INDIANAPOLIS (BP)–The Indiana Senate has passed a bill to permit displays of the Ten Commandments on public property as part of exhibits displaying other documents of historical significance.
Sponsored by Republican Sen. Kent Adams of Bremen, Ind., Senate Bill 2 passed by a vote of 38-9 on Jan. 26. The legislation has been referred to a committee in the state’s House of Representatives, but there is no indication how quickly it will be considered, an aide for Adams told Baptist Press.
“America has become the greatest nation on the face of the earth today because children from generation to generation have been taught about our heritage,” Adams told reporters when the Senate passed the bill. “The Ten Commandments are part of our heritage.”
If passed, the measure would take effect on July 1, 2000, and apply to displays of objects on property owned by the state or a political subdivision.
The brief legislation reads: “An object containing the words of the Ten Commandments may be displayed on real property owned by the [state or a political subdivision] along with other documents of historical significance that have formed and influenced the United States legal or governmental system.
“Such display of an object containing the words of the Ten Commandments shall be in the same manner and appearance generally as other documents and objects displayed, and shall not be presented or displayed in any fashion that results in calling attention to it apart from the other displayed documents and objects.”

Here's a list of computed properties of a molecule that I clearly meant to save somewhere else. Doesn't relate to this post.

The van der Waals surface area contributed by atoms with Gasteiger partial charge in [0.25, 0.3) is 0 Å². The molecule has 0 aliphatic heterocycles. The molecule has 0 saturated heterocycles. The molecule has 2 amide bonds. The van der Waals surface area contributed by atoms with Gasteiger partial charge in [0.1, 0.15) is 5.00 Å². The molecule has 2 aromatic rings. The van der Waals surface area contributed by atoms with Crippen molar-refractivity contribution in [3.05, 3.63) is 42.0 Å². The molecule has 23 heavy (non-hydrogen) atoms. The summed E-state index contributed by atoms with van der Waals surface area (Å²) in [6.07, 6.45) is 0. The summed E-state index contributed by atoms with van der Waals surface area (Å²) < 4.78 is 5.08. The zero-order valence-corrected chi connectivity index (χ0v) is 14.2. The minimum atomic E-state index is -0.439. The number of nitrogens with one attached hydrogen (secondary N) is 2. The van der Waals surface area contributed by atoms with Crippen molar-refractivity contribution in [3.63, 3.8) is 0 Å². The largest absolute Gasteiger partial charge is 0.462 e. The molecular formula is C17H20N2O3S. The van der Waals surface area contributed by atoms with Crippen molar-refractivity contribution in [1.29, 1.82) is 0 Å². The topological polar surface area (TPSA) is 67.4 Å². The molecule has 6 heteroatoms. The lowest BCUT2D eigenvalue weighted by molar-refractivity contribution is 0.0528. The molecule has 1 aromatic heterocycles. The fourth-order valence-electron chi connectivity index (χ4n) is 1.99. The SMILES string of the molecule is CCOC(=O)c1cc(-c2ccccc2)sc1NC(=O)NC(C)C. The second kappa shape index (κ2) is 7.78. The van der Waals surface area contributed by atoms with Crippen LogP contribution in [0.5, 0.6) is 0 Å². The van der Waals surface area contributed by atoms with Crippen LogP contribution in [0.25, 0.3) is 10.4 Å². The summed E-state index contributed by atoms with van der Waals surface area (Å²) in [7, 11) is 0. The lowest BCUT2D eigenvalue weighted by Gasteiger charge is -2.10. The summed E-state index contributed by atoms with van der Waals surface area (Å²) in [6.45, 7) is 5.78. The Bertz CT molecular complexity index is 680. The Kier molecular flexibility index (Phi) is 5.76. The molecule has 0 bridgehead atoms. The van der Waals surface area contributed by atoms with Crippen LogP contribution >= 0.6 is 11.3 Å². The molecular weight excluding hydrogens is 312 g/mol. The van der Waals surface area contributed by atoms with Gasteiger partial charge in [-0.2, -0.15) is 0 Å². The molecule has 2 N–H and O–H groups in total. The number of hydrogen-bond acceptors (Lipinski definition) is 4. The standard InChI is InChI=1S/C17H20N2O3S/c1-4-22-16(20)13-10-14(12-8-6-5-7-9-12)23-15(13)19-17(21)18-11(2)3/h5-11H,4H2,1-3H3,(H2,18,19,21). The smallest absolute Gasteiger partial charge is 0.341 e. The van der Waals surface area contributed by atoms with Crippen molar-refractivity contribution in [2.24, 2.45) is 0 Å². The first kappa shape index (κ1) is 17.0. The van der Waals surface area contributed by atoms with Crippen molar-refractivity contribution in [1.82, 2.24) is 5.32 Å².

While many applaud Adams initiative, a week before the vote the Indianapolis Star reported that critics say posting the historic document does more than celebrate the nation’s history.
“They say it is just another attempt to use public buildings and funds to thrust one form of religion on others who may have different views,” wrote Star reporter R. Joseph Gelarden. “It breaches what Thomas Jefferson called the wall of separation between church and state, opponents say.”
Among those who spoke out against the proposal was A. Brett Shankman, director of governmental affairs for the Indianapolis Jewish Relations Council. He told the Senate Judiciary Committee that posting the commandments was a simple answer to a complex social problem.
However, Dave Emmert, spokesman for the Indiana School Boards Association, told the newspaper that the posting of the commandments is not religious. He said their purpose is to guide children.
It remains to be seen whether the state legislature’s action will strengthen a decision by the Scott County District 2 school board to post the Ten Commandments as part of an historical display in its schools.
The southern Indiana district generated national media attention after it voted to post a series of 10 “Common Cents Precepts.” The list originally spanned 11, but in early January the school board decided to delete “Trust in God” to avoid a potential lawsuit by the American Civil Liberties Union.
As part of the resolution to post the precepts, the board also voted to purchase more educational materials on morality and to erect the historical display that included the Ten Commandments.
School superintendent Rob Hooker said he hadn’t seen the Indiana Senate bill yet so he could see how the state defined an educational display. The county is still researching what documents to include in its version, he said.
An educator since 1975, the Indiana native said the furor sparked by the precepts is the most controversial issue he’s been involved in during his career.
“The majority of people are glad the board took a stand,” Hooker said.